Home >Politics >Policy >Clinical trial industry is no killing machine: G.N. Singh

New Delhi: The Central Drugs Standard Control Organization (CDSCO)—beset by controversies related to spurious drugs and lawsuits and allegations of civil rights abuses related to unethical clinical trials—is set for a an overhaul. G.N. Singh, who heads CDSCO as the drugs controller general of India, spoke in his first ever interview about the ongoing debates over the clinical trials and pharmaceutical industry. CDSCO is in the process of introducing new rules for the approval of drugs, clinical trials and fixed dose combinations. Edited excerpts:

Do you think India’s image as a global supplier of low-cost, generic drugs has suffered due to the extent to which spurious drugs are available in the local market?

Singh: India supplies affordable drugs to 218 countries. Indian medicines are known for their quality and affordability. The figures quoted in the media range from 10-25% of drugs in the country being spurious. These are completely unsubstantiated reports. The World Health Organization (WHO) had last year vouched for the quality of Indian drugs. Multinational pharmaceutical companies are trying to tarnish India’s image in the international market. There are people with mala fide intentions who have been spreading such information.

The controversy over the Indian clinical trial industry refuses to die down. How much of it, in your opinion, is a lapse in governance?

Singh: The matter is currently sub judice, so I will refrain from commenting on the matter in the Supreme Court. There is a lot of confusion regarding clinical trials at various levels. This is mainly because there were no rules, only guidelines, until recently, which has created a lot of misinformation.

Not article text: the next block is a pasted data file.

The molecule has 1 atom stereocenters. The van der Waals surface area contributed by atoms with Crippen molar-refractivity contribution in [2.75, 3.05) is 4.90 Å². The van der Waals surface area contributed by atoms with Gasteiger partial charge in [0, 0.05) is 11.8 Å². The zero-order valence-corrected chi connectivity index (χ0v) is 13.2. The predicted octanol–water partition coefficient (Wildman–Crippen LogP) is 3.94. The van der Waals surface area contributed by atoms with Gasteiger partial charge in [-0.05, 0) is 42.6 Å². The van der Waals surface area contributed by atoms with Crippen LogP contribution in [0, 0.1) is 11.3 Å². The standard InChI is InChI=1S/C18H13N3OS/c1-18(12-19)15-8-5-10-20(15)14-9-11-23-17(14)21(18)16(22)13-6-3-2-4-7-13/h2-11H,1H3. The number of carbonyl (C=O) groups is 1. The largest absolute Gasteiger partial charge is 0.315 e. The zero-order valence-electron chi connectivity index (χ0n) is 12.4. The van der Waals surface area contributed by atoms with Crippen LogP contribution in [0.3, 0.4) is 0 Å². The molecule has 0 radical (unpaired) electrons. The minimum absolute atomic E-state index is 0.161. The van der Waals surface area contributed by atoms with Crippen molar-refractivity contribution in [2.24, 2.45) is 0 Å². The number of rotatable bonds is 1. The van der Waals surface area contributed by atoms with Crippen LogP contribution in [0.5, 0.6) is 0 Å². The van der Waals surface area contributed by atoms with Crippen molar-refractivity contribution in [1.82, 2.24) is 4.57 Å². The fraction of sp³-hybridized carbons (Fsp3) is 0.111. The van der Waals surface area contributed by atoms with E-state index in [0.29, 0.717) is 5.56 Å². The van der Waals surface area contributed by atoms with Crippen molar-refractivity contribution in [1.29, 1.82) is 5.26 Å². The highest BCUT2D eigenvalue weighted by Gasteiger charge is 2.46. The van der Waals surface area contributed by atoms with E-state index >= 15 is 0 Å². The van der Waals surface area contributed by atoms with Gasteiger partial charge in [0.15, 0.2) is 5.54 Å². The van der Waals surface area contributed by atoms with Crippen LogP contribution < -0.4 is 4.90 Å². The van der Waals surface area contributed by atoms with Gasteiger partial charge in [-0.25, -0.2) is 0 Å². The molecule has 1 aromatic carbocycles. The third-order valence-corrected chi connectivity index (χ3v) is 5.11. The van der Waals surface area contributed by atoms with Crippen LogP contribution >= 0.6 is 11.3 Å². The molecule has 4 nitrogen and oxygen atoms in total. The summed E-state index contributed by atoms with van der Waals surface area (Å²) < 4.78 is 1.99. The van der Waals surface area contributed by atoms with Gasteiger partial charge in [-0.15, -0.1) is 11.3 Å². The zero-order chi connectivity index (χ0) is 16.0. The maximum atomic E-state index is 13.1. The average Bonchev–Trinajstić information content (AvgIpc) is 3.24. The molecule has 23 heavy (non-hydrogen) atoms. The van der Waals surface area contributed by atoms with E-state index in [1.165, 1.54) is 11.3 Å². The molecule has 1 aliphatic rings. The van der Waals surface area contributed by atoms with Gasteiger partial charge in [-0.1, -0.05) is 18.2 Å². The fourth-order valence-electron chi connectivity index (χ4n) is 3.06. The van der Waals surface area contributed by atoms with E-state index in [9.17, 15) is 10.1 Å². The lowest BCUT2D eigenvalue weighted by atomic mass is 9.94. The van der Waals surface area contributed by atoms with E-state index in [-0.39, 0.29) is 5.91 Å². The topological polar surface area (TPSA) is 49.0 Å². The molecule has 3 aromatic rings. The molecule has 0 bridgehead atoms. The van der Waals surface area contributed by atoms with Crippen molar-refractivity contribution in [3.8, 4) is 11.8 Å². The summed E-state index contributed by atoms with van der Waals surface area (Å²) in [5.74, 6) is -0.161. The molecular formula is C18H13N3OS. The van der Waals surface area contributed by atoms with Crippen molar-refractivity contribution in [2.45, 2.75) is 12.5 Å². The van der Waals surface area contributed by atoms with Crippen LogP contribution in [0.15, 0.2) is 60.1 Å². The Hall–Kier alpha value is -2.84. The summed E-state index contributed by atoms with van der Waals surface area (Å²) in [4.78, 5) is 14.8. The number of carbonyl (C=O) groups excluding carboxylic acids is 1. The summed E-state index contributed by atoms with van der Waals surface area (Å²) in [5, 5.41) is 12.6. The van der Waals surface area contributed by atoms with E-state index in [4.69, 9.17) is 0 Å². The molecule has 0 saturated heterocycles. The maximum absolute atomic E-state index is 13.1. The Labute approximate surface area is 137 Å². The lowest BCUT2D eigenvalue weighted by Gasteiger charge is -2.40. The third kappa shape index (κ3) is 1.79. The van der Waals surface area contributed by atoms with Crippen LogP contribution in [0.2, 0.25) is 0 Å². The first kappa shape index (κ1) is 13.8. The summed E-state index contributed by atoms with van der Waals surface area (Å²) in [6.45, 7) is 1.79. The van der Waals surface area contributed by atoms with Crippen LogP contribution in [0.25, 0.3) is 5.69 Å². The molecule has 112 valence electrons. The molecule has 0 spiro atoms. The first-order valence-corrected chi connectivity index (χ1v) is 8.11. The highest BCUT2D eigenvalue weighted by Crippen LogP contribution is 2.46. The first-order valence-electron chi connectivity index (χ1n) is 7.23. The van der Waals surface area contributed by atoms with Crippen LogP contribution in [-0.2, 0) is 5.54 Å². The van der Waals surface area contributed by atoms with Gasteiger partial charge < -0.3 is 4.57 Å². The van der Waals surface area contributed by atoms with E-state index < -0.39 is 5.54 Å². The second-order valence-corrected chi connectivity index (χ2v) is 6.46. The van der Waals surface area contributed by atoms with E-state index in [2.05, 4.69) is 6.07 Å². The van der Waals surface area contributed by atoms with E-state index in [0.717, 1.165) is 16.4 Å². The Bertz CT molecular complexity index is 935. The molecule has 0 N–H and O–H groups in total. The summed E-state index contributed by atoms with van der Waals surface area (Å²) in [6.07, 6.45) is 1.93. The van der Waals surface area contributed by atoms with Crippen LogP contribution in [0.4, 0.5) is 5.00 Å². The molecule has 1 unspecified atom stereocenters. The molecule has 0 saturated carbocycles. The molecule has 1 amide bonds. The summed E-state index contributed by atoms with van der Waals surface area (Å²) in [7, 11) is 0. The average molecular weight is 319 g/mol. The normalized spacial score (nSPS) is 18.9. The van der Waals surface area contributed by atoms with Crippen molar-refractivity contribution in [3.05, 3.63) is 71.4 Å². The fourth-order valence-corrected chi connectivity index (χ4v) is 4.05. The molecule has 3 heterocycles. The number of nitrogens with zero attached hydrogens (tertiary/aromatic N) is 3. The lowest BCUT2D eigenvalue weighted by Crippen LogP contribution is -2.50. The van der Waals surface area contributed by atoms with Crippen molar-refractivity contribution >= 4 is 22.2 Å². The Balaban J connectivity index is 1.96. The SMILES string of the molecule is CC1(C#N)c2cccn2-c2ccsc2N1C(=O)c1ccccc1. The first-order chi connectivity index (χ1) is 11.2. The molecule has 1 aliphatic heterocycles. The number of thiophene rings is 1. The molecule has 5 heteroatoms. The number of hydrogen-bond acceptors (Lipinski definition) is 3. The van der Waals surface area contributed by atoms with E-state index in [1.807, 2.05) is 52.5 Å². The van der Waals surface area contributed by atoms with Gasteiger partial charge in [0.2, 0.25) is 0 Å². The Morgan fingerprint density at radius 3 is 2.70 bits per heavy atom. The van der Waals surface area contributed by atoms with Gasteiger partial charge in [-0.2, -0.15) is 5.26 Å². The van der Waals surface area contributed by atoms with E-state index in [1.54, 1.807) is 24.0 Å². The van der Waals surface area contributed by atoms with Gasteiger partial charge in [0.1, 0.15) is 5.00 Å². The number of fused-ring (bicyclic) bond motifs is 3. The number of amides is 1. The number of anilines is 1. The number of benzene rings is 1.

The civil society organizations had been claiming thousands of deaths annually are caused by unethical clinical trials. We have analysed the data and ‘adverse drug events’ and deaths directly attributable to clinical trials range between 15-21 per year. The clinical trial industry is no killing machine as it has been represented in the past few years. The high-level committee (Ranjit Roy Chaudhury committee) will soon be setting guidelines for approval of new drugs, clinical trials, banning of drugs and fixed dose combinations (FDCs) in the process of streamlining this sector.

Do you think the new compensation guidelines for clinical trial victims balance the interests of industry and patients?

Singh: Multinational pharmaceutical companies earn so much money from (them) but are very reluctant when told to compensate patients. Companies don’t do justice to victims of clinical trial injuries. We are trying to make the rules stricter and enforcement tougher. Any patient getting injured during the trial—due to the trial—will now get compensation as well as free medical aid. Another aspect we are working on is to have severe punishment for those who flout the norms. We are responsible for the patient. Earlier, only the industry and the regulator were dominating the debates in this subject. We have placed, or are trying to place, the patient at the centre of these developments.

How will the drug approval process change once the Ranjit Roy Chaudhury committee submits its recommendations?

Singh: There are 11 New Drug Approval Committees (NDACs) at CDSCO looking at the regulatory aspect of the approval process. Earlier, we used to internally, within CDSCO, decide whether to approve a new drug or not. Now, subject experts across the country will approve a drug. Besides, safety, efficacy and quality requirements are more clear now. We aim to have a system-based approach. The process of approval will take a little longer in the new regime but it is a small price to pay for public safety.

CDSCO has been plagued by understaffing and not having enough qualified employees. Is this issue being addressed?

Singh: Within this week, the CDSCO is expecting to add 350 additional posts, recruitment for which will be done through the Union Public Service Commission (UPSC). In 2008, CDSCO had only 12 drug inspectors and 32 positions were vacant. Right now, we have 65 inspectors with 90 positions in the process of being filled through UPSC. In three months, all positions will be filled. Over the next two years, we will have the skilled manpower to regulate effectively.


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